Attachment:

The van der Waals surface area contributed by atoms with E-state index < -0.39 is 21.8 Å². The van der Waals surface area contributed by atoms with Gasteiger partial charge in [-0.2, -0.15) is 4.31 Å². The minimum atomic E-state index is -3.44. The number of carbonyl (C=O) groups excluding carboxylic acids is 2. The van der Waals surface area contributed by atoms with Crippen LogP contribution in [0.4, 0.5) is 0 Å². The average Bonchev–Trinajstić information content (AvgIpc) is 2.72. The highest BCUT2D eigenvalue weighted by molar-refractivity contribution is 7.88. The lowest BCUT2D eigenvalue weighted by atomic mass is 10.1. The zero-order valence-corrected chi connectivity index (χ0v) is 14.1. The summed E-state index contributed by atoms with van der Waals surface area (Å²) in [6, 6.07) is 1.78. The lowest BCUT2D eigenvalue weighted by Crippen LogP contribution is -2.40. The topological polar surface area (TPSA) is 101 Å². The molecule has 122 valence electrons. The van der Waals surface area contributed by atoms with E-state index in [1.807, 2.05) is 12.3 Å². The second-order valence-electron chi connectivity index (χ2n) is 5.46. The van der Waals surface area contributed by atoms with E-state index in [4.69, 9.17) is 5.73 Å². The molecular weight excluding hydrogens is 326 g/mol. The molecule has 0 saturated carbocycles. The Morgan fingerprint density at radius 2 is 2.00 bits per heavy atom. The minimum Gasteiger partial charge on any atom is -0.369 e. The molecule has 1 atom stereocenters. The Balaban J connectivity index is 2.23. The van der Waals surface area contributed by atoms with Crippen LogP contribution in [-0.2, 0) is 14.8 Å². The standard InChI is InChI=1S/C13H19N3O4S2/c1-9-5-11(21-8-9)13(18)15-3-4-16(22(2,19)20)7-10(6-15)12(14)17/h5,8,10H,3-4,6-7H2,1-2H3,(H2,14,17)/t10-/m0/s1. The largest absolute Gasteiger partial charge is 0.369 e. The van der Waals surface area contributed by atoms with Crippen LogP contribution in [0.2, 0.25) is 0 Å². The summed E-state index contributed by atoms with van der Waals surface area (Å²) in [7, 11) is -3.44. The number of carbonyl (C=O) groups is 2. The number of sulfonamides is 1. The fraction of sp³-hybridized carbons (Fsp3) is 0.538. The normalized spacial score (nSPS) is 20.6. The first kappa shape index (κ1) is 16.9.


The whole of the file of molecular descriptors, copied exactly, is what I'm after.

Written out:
The van der Waals surface area contributed by atoms with E-state index < -0.39 is 21.8 Å². The van der Waals surface area contributed by atoms with Gasteiger partial charge in [-0.2, -0.15) is 4.31 Å². The minimum atomic E-state index is -3.44. The number of carbonyl (C=O) groups excluding carboxylic acids is 2. The van der Waals surface area contributed by atoms with Crippen LogP contribution in [0.4, 0.5) is 0 Å². The average Bonchev–Trinajstić information content (AvgIpc) is 2.72. The highest BCUT2D eigenvalue weighted by molar-refractivity contribution is 7.88. The lowest BCUT2D eigenvalue weighted by atomic mass is 10.1. The zero-order valence-corrected chi connectivity index (χ0v) is 14.1. The summed E-state index contributed by atoms with van der Waals surface area (Å²) in [6, 6.07) is 1.78. The lowest BCUT2D eigenvalue weighted by Crippen LogP contribution is -2.40. The topological polar surface area (TPSA) is 101 Å². The molecule has 122 valence electrons. The van der Waals surface area contributed by atoms with E-state index in [1.807, 2.05) is 12.3 Å². The second-order valence-electron chi connectivity index (χ2n) is 5.46. The van der Waals surface area contributed by atoms with E-state index in [4.69, 9.17) is 5.73 Å². The molecular weight excluding hydrogens is 326 g/mol. The molecule has 0 saturated carbocycles. The Morgan fingerprint density at radius 2 is 2.00 bits per heavy atom. The minimum Gasteiger partial charge on any atom is -0.369 e. The molecule has 1 atom stereocenters. The Balaban J connectivity index is 2.23. The van der Waals surface area contributed by atoms with Crippen LogP contribution in [-0.2, 0) is 14.8 Å². The standard InChI is InChI=1S/C13H19N3O4S2/c1-9-5-11(21-8-9)13(18)15-3-4-16(22(2,19)20)7-10(6-15)12(14)17/h5,8,10H,3-4,6-7H2,1-2H3,(H2,14,17)/t10-/m0/s1. The largest absolute Gasteiger partial charge is 0.369 e. The van der Waals surface area contributed by atoms with Crippen LogP contribution in [0.2, 0.25) is 0 Å². The summed E-state index contributed by atoms with van der Waals surface area (Å²) in [7, 11) is -3.44. The number of carbonyl (C=O) groups is 2. The number of sulfonamides is 1. The fraction of sp³-hybridized carbons (Fsp3) is 0.538. The normalized spacial score (nSPS) is 20.6. The first kappa shape index (κ1) is 16.9.